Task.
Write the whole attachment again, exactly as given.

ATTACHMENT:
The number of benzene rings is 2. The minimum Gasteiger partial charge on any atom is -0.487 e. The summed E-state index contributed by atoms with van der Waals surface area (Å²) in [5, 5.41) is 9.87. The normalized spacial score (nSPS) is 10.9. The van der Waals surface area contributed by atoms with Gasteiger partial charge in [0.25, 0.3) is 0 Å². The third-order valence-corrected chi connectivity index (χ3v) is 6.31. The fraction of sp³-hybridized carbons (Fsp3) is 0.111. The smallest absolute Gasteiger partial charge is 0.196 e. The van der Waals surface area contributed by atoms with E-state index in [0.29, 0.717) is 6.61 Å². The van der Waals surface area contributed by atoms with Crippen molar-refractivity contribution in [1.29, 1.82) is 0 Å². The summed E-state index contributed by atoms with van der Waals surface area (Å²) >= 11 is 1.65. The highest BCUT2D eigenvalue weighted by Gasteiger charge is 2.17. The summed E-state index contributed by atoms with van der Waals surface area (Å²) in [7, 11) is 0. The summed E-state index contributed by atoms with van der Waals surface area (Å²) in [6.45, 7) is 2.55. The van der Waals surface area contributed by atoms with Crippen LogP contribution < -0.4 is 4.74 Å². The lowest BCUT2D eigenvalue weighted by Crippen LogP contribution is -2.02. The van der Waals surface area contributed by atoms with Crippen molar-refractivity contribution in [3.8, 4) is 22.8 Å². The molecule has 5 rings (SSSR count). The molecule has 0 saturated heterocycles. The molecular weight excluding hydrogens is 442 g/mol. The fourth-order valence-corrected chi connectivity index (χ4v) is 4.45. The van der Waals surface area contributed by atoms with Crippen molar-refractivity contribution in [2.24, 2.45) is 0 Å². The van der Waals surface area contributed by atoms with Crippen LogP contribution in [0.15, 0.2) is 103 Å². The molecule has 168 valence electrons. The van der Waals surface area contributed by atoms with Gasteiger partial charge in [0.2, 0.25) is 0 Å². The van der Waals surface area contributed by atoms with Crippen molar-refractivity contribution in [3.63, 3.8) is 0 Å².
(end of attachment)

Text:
The number of benzene rings is 2. The minimum Gasteiger partial charge on any atom is -0.487 e. The summed E-state index contributed by atoms with van der Waals surface area (Å²) in [5, 5.41) is 9.87. The normalized spacial score (nSPS) is 10.9. The van der Waals surface area contributed by atoms with Gasteiger partial charge in [0.25, 0.3) is 0 Å². The third-order valence-corrected chi connectivity index (χ3v) is 6.31. The fraction of sp³-hybridized carbons (Fsp3) is 0.111. The smallest absolute Gasteiger partial charge is 0.196 e. The van der Waals surface area contributed by atoms with E-state index in [0.29, 0.717) is 6.61 Å². The van der Waals surface area contributed by atoms with Crippen molar-refractivity contribution in [1.29, 1.82) is 0 Å². The summed E-state index contributed by atoms with van der Waals surface area (Å²) >= 11 is 1.65. The highest BCUT2D eigenvalue weighted by Gasteiger charge is 2.17. The summed E-state index contributed by atoms with van der Waals surface area (Å²) in [7, 11) is 0. The summed E-state index contributed by atoms with van der Waals surface area (Å²) in [6.45, 7) is 2.55. The van der Waals surface area contributed by atoms with Crippen LogP contribution < -0.4 is 4.74 Å². The lowest BCUT2D eigenvalue weighted by Crippen LogP contribution is -2.02. The van der Waals surface area contributed by atoms with Crippen molar-refractivity contribution in [3.8, 4) is 22.8 Å². The molecule has 5 rings (SSSR count). The molecule has 0 saturated heterocycles. The molecular weight excluding hydrogens is 442 g/mol. The fourth-order valence-corrected chi connectivity index (χ4v) is 4.45. The van der Waals surface area contributed by atoms with Crippen molar-refractivity contribution in [2.24, 2.45) is 0 Å². The van der Waals surface area contributed by atoms with Crippen LogP contribution in [0.15, 0.2) is 103 Å². The molecule has 168 valence electrons. The van der Waals surface area contributed by atoms with Gasteiger partial charge in [0.2, 0.25) is 0 Å². The van der Waals surface area contributed by atoms with Crippen molar-refractivity contribution in [3.63, 3.8) is 0 Å².